The issue was assumedly stolen because it featured several controversial articles criticizing the University’s sponsorship of Focus the Nation, a national teach-in about global climate change. This event was the latest example of University-supported indoctrination and deliberate political activism. Sarah Schubert, editor-in-chief of The Counterweight said, “This vandalism is unacceptable because it amounts to censorship; on a college campus, the free and vigorous exchange of ideas should be wholeheartedly defended by everyone.”

The issue was reprinted and distributed across campus on Tuesday, February 26. Bucknell’s President Brian C. Mitchell also released a statement on Tuesday, condemning the vandalism, saying, “This act of apparent theft and harassment undermines the right of The Counterweight, and in fact of all student publications, to express their views.” The Office of Public Safety has launched an investigation into the incident.

A PDF of the issue is available here.

Thomas Sowell on Higher Ed


With yesterday’s news I dropped off watching Uncommon Knowledge’s five-part interview with Thomas Sowell, but former Townhall columnist Jennifer Biddison writes to inform me that the last two have been about higher ed. As usual, Sowell is worth watching, though to longtime Sowell devotees such as myself, it’s largely points he’s made before.

One of the more interesting observations regards how self-interest affects faculty decisions. Because so many professors want to hold classes between 10 and 2, campuses have more buildings than they really need; they’re packed in those hours, but go empty most of the rest of the time. Also, grade inflation is in the best interest of teachers even without student evaluations – give everyone an A, and no one bothers you during office hours.

Re: Academic Freedom for Non-Academics


I think Contreras is making a problem where there is none – there is no “academic’s cloak” denied to non-institutionally-affiliated scholars. I’m no lawyer, so I’m plenty open to persuasion, but at the very least, he falls far short of proving his case.

Academic freedom has two meanings in America. An institution grants the first kind: Most employers can fire employees basically at will, but colleges, even private ones, promise not to fire academics whose work becomes controversial. Obviously, there’d be no point in colleges promising not to fire people who don’t work for them, and think tanks, etc., can decide whether to provide similar guarantees.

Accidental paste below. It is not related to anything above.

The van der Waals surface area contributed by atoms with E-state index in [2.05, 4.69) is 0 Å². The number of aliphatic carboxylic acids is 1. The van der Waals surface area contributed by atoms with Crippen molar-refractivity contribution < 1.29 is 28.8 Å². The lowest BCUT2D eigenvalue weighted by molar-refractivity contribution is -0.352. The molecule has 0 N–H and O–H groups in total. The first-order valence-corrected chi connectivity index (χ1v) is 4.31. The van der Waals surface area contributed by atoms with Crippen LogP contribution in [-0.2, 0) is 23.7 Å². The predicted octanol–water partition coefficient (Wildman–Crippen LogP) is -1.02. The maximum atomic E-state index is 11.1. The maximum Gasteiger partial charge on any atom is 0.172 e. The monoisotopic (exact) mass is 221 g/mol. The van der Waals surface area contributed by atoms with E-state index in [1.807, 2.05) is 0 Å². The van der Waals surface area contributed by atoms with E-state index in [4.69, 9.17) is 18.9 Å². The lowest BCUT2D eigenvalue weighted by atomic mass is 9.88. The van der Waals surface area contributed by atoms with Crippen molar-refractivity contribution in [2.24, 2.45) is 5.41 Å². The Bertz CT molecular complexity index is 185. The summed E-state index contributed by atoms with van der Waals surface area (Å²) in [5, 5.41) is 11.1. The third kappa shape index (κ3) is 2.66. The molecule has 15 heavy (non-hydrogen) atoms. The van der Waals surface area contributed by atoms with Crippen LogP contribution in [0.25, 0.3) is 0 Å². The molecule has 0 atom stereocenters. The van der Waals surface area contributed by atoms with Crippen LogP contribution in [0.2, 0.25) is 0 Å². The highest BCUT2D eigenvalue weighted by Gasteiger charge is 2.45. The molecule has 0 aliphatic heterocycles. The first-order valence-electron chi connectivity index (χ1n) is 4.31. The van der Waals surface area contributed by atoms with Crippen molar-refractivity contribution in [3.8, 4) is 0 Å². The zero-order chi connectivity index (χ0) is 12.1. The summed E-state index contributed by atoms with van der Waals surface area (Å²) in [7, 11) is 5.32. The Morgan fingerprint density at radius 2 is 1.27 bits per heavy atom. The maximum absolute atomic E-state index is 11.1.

But the second one, the one Contreras seems to be writing about, comes from the government: The government won’t prosecute you for academic inquiry. He makes a feeble attempt to prove there’s a legal difference between professional academics and private individuals engaged in scholarhship. My basic point is that the First Amendment applies to everyone, and the courts, by and large, have fairly and consistently interpreted it that way.

The only Supreme Court case he explicitly cites is Keyishian v. Board of Regents, from which he pulls this quote:

Keep reading this post . . .

Academic Freedom for Non-Academics?


(UPDATE ADDED)  Something to cogitate on, from Alan Contreras.

Why, he asks, is the idea of academic freedom as a protected right limited to university professors? Why doesn’t it apply to those engaged in research in think tanks, foundations, publishing houses, and businesses?

Let me cite a few of Contreras’s novel insights, all of which relate to the notion that campuses’ uniquely protected status as the nation’s main conductors of information and principles to young adults has long been failing:

Keep reading this post . . .

In Memoriam, WFB


It’s impossible to speak about the legacy of William F. Buckley, Jr. without making special reference to his role in higher education.

His first book, God and Man at Yale, permanently raised the stakes for culture wars on campuses. He was intimately involved in the founding of the Young America’s Foundation and the Intercollegiate Studies Institute, two organizations whose impact on campus conservatives have been enormous. It was always clear, at least to me, that Buckley had a special role in his work for college conservatives.

For editors of college conservative newspapers, it seems awfully unlikely that our work would be possible without the foundation laid by William F. Buckley. My colleagues, past and present, sent e-mails throughout the day noting his passage. In that sense, I feel as though I owe some of my best college experiences, as editor-in-chief of the Michigan Review, to Buckley.

Would there be a Michigan Review if it weren’t for Buckley and National Review? Doubtful.

Lightning at FIRE



The Foundation for Individual Rights in Education is now more, well, afire, than ever. It has launched Campus Freedom Network (CFN), which enables students and professors to interact at split-second speed.



One more big score for freedom.

Buckley and the Bookman


From Gerald J. Russello, editor of The University Bookman:

We note with great sorrow the passing of the great William F. Buckley, Jr.  All conservatives – indeed all Americans – have many reasons to be grateful for this happy warrior and graceful writer, who stood so forcefully for the permanent things of human existence.  Those of us who follow in his footsteps will forever be indebted to him.